Doctors don’t know exactly why a baby’s heart develops Ebstein anomaly during pregnancy. But it isn’t caused by anything a mother does or doesn’t do during her pregnancy. Most cases of Ebstein anomaly are an accidental error of growth during pregnancy. Some genetic links have been found, but most cases don’t have a known genetic cause.

Ebstein anomaly diagnosis

Ebstein anomaly might be seen on ultrasound scans before birth. It may be recognized at birth because the baby’s skin looks blue or the baby’s heart makes unusual sounds.

The best test to confirm Ebstein anomaly is an echocardiogram (ultrasound of the heart).

Other tests may include:

  • Chest X-ray, which often shows a large heart
  • Electrocardiogram (ECG or EKG), a recording of the heart’s electrical activity. It may show abnormal heartbeats or signs that the heart’s right chambers are enlarged.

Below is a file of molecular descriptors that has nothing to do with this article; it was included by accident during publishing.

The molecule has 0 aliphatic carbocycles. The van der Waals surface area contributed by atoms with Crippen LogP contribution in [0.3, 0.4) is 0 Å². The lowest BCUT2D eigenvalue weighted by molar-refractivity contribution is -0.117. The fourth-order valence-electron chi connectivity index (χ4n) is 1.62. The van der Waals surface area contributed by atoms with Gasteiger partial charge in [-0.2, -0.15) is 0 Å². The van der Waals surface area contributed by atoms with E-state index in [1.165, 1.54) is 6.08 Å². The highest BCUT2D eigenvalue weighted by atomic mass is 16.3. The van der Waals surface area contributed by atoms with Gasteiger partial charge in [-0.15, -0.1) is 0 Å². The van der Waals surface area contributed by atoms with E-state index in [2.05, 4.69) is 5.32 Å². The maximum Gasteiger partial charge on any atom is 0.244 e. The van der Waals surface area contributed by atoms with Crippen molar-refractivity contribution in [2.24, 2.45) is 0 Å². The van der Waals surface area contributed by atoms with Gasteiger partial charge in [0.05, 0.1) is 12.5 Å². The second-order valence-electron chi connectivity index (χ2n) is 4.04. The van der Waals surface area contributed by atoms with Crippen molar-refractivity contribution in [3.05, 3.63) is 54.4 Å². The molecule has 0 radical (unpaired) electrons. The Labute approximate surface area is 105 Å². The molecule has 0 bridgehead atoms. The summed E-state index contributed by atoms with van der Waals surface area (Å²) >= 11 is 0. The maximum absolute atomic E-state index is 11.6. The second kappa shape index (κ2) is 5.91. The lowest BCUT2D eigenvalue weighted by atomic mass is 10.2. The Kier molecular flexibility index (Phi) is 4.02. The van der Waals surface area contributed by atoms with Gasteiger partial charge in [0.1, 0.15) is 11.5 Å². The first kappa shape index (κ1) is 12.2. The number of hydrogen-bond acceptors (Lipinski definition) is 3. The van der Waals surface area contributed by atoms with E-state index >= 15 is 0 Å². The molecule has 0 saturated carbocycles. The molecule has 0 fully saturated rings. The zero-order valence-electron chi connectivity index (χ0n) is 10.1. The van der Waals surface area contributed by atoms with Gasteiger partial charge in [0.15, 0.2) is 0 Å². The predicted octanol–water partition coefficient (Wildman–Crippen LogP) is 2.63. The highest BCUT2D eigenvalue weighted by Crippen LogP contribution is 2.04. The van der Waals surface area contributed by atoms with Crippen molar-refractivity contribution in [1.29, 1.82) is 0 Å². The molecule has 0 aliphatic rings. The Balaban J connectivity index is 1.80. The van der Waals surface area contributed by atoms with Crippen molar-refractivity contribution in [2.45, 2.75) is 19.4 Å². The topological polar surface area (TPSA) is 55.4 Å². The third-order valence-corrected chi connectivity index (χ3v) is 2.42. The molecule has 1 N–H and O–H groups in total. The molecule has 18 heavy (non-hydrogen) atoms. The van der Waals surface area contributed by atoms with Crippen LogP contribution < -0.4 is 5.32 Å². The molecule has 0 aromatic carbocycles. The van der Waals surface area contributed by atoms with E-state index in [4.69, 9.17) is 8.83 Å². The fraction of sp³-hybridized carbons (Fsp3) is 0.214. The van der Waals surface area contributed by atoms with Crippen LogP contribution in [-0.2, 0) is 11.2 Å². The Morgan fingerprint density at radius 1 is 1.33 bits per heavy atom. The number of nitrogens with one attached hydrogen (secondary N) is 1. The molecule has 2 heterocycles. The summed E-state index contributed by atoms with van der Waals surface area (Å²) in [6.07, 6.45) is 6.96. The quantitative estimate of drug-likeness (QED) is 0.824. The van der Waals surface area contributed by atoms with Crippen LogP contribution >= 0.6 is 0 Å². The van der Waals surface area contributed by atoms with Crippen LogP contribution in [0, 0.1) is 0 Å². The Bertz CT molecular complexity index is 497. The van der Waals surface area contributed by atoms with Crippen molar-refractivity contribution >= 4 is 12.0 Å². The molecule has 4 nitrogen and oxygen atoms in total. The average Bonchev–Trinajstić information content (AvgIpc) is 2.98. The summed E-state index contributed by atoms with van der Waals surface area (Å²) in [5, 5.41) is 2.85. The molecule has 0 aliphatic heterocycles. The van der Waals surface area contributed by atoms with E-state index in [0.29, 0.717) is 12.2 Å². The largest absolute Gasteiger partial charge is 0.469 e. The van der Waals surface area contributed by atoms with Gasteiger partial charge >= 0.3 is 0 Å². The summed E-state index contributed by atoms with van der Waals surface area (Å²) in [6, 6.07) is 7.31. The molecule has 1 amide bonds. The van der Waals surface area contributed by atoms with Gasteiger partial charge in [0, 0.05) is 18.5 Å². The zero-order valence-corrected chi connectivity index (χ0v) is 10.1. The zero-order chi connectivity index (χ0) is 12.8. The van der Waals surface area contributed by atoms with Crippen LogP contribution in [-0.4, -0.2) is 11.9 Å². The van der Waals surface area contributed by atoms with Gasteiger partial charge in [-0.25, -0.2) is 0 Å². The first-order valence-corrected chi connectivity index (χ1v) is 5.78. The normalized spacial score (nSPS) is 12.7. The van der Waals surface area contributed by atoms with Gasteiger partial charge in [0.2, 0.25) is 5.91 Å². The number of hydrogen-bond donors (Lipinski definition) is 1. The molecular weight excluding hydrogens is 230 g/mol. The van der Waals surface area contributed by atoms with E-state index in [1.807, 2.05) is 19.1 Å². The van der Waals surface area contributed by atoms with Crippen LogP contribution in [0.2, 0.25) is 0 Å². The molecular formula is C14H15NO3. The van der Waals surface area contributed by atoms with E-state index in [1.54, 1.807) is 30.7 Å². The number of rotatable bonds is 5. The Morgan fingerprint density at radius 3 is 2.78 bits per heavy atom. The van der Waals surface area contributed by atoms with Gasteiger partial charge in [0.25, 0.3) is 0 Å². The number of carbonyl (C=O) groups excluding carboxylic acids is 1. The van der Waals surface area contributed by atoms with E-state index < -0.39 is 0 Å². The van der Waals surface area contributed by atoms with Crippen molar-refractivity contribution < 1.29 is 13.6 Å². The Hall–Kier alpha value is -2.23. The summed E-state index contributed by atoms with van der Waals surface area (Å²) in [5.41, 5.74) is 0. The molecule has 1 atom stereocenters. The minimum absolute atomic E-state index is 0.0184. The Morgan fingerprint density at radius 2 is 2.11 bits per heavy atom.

• Exercise test (for older kids who can follow instructions)

Ebstein anomaly treatment

If the defect was found before birth, the delivery team will be ready to provide intensive care immediately in case the newborn is not doing well.

Most newborns with the anomaly don’t need immediate treatment. The specialists at Norton Children’s Heart Institute will monitor them closely to watch for changes and provide quick treatment if needed.

Some children with Ebstein anomaly don’t need initial treatment. But when treatment is needed, the most common treatments used initially are:

  • Oxygen
  • IV medications
  • Surgery